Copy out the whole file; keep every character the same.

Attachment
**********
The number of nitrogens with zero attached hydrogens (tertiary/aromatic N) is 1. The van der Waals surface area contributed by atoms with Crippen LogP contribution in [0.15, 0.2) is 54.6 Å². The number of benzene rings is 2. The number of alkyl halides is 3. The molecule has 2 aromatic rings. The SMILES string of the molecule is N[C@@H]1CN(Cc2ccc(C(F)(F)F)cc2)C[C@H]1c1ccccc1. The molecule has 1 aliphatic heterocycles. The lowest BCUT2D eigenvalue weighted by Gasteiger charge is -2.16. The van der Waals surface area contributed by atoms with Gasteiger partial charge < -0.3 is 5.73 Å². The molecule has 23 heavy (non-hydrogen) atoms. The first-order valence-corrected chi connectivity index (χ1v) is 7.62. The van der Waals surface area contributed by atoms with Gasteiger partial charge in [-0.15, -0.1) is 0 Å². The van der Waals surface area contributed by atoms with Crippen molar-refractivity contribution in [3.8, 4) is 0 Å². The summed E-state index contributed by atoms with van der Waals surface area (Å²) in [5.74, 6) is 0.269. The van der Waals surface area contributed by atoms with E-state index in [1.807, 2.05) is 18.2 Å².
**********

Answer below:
The number of nitrogens with zero attached hydrogens (tertiary/aromatic N) is 1. The van der Waals surface area contributed by atoms with Crippen LogP contribution in [0.15, 0.2) is 54.6 Å². The number of benzene rings is 2. The number of alkyl halides is 3. The molecule has 2 aromatic rings. The SMILES string of the molecule is N[C@@H]1CN(Cc2ccc(C(F)(F)F)cc2)C[C@H]1c1ccccc1. The molecule has 1 aliphatic heterocycles. The lowest BCUT2D eigenvalue weighted by Gasteiger charge is -2.16. The van der Waals surface area contributed by atoms with Gasteiger partial charge < -0.3 is 5.73 Å². The molecule has 23 heavy (non-hydrogen) atoms. The first-order valence-corrected chi connectivity index (χ1v) is 7.62. The van der Waals surface area contributed by atoms with Gasteiger partial charge in [-0.15, -0.1) is 0 Å². The van der Waals surface area contributed by atoms with Crippen molar-refractivity contribution in [3.8, 4) is 0 Å². The summed E-state index contributed by atoms with van der Waals surface area (Å²) in [5.74, 6) is 0.269. The van der Waals surface area contributed by atoms with E-state index in [1.807, 2.05) is 18.2 Å².